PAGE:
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Writing Down Your Mind

Just pay attention. It's the key.

by
Charlie Martin

Bio

January 28, 2014 - 8:00 am
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I came to Buddhism, like a lot of people in the 60s, through Zen.

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I’ll warn you that the video is about 12 minutes long, but that’s a really good talk by Alan Watts, whose books were among my first teachers of Buddhism. There are probably a dozen columns in it, so it’s a real time saver.

Zen, as Alan explains, is widely imagined in the West to be anti-intellectual, but it really isn’t — it’s, instead, non-intellectual. It says that underneath the intellectual uinderstanding of Buddhism, there is a place where you are already the Buddha; Zen is, as Alan says, a way of directly pointing to that underlying reality that simply can’t be achieved intellectually.

So, of course, I’m going to write today about reading and writing and how my academic studies have affected my understanding.

I didn’t really start reading the sutras until … well, I guess it’s been quite a long time now, ten years or more, but seeing as I’ve been a Buddhist for something getting close to 50 years, it really came rather late in life. I started with the maha-prajña-paramita-sutra, the “Great Sutra at the Heart of Wisdom”. Fairly short, pithy, and very obscure on first reading. There are all these words for which the translations aren’t very satisfactory. So I started reading more widely, into the Pali Canon, the Tripitaka, and reading various people’s commentaries, and paying more attention to studying Sanskrit and Chinese.

This isn’t really foreign to Zen; there are lots of writings used in teaching Zen, and lots to be learned from them. I was thinking about listing some, but I think I’ll save that for another column. In the year I’ve been writing these columns, I’ve really found pretty much everything can be taken back to the Dharmachakra Sutra, the first teaching Buddha offered, directly after his Liberation. That’s where he first explains the Eightfold Path and the Four Great Truths.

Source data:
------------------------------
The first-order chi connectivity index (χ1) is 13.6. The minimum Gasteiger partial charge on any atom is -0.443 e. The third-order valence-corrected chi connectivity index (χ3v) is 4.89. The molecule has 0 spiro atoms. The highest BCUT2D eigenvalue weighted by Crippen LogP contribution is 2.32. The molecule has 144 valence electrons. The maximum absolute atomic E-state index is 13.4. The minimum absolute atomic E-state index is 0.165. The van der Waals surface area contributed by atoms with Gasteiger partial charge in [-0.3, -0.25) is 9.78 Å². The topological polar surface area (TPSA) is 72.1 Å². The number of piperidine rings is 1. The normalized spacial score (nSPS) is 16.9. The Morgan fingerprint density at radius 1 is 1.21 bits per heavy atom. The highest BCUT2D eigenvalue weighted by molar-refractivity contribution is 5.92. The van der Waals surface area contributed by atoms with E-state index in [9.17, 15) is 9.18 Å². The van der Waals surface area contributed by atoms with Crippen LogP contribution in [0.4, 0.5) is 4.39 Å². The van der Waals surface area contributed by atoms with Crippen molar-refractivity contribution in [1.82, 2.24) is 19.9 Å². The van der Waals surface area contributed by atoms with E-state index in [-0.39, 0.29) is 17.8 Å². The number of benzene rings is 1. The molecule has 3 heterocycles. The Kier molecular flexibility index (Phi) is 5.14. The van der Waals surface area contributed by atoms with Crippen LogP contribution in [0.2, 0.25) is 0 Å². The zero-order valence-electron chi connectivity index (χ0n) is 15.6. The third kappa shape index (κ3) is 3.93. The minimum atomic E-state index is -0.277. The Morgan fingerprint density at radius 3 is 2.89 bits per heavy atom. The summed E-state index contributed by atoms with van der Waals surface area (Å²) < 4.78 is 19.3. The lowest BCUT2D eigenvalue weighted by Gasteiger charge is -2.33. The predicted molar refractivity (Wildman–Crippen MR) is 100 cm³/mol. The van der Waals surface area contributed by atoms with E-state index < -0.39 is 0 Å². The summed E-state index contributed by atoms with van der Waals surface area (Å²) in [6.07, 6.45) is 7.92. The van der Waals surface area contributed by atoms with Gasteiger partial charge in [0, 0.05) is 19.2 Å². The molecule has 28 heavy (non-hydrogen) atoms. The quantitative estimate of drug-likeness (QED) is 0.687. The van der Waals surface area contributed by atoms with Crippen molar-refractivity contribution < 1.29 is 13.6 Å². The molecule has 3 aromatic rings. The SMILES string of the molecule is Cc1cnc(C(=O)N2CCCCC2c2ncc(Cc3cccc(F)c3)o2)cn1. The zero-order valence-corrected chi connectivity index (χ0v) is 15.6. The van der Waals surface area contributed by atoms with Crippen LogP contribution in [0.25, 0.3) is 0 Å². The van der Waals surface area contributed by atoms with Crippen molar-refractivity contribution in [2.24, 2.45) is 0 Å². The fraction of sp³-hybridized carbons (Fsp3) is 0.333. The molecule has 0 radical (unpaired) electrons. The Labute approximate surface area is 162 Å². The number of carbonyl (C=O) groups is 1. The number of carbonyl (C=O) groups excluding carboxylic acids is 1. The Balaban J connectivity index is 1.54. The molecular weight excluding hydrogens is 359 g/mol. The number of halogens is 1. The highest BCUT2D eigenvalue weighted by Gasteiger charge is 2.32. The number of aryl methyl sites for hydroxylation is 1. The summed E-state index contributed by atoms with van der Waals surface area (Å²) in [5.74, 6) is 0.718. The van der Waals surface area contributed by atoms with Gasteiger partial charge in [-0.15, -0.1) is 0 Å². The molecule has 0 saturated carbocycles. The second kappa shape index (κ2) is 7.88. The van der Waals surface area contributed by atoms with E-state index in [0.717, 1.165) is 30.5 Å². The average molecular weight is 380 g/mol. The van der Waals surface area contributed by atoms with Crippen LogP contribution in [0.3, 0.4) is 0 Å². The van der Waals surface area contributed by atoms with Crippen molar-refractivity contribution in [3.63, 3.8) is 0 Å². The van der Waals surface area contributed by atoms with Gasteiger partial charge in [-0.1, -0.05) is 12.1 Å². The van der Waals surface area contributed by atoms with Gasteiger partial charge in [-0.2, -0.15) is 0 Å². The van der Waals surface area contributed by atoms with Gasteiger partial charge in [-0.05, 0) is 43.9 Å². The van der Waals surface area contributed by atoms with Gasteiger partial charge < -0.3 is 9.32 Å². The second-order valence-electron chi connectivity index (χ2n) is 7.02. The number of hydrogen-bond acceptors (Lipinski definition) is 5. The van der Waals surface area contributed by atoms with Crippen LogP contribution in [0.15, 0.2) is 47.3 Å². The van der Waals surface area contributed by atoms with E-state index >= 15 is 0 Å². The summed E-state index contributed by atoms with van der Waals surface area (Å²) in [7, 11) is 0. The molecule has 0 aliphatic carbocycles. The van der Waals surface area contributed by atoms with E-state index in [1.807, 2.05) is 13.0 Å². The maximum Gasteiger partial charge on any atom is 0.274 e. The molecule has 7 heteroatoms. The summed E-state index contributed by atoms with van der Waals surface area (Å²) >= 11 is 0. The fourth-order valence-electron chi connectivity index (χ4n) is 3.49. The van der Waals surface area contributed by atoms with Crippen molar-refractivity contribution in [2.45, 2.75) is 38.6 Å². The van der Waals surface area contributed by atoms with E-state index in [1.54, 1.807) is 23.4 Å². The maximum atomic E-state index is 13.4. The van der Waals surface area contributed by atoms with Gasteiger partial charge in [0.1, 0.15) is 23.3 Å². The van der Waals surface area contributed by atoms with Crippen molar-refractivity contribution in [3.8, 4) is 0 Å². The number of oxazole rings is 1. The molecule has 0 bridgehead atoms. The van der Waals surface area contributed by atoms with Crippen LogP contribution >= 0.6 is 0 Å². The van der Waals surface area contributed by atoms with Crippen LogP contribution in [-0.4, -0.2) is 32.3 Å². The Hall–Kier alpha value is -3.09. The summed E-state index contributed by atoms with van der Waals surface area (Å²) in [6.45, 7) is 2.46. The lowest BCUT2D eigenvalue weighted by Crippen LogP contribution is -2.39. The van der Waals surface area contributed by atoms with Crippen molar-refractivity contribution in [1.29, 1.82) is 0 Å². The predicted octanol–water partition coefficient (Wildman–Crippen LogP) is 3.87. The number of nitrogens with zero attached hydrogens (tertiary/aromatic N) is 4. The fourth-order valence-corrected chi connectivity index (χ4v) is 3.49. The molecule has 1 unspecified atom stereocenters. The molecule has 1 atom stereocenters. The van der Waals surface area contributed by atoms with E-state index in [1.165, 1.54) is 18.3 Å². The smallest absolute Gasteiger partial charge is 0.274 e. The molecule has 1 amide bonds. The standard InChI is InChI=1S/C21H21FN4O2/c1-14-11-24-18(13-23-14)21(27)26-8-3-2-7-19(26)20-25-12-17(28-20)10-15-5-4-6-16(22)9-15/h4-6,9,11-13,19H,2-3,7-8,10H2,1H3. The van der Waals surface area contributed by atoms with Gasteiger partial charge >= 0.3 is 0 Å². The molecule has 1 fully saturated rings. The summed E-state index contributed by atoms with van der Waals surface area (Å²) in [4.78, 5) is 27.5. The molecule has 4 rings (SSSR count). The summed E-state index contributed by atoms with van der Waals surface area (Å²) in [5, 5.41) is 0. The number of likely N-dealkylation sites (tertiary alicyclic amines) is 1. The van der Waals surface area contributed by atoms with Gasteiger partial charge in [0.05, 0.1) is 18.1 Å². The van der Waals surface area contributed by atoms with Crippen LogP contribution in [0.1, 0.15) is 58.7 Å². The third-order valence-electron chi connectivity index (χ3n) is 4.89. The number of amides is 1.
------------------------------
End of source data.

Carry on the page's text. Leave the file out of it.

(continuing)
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All Comments   (8)
All Comments   (8)
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Charlie, I recommend -highly Zelazny's Lord of Light for a different take on the Buddha
42 weeks ago
42 weeks ago Link To Comment
I *love* that book.
41 weeks ago
41 weeks ago Link To Comment
"After it was over, a woman came up to me and asked if we could talk. She was a psychiatrist but also a science writer and said, "You said that you live in a flat emotional world—that is, that you treat everybody the same. That’s Buddhist." I don't know anything about Buddhism but she continued on and said, "It's too bad that the people close to you are so disappointed in being close to you. Any learned Buddhist would think this was great." I don't know what to do with that."

An interesting passage ftom this article:

http://m.theatlantic.com/health/archive/2014/01/life-as-a-nonviolent-psychopath/282271/

It strikes me as bogus he's defining a "warrior" psyche as psychopathic, I'll tell you that.
42 weeks ago
42 weeks ago Link To Comment
I just read that article myself, and have kindled the book. I don't know what I think about it yet.
42 weeks ago
42 weeks ago Link To Comment
it gives them a place to go. It’s as if, being written down, they don’t have to be on my mind any longer.

That reminds me very much of the approach in "Getting Things Done". I think your columns are converging. ;-)
42 weeks ago
42 weeks ago Link To Comment
Well, there's only one guy here. But yes, and in fact I'm noticing the same thing with my steno-pad GTD: things don't stay on my mind once they're written down, and I can return to whatever it is I'm trying to do.
42 weeks ago
42 weeks ago Link To Comment
"...I’ve been a Buddhist for something getting close to 50 years..."

Curiosity has me by the throat. Have you in all this time ever experienced, or as some have it achieved, satori? Or is this a really dumb question?

42 weeks ago
42 weeks ago Link To Comment
42 weeks ago
42 weeks ago Link To Comment
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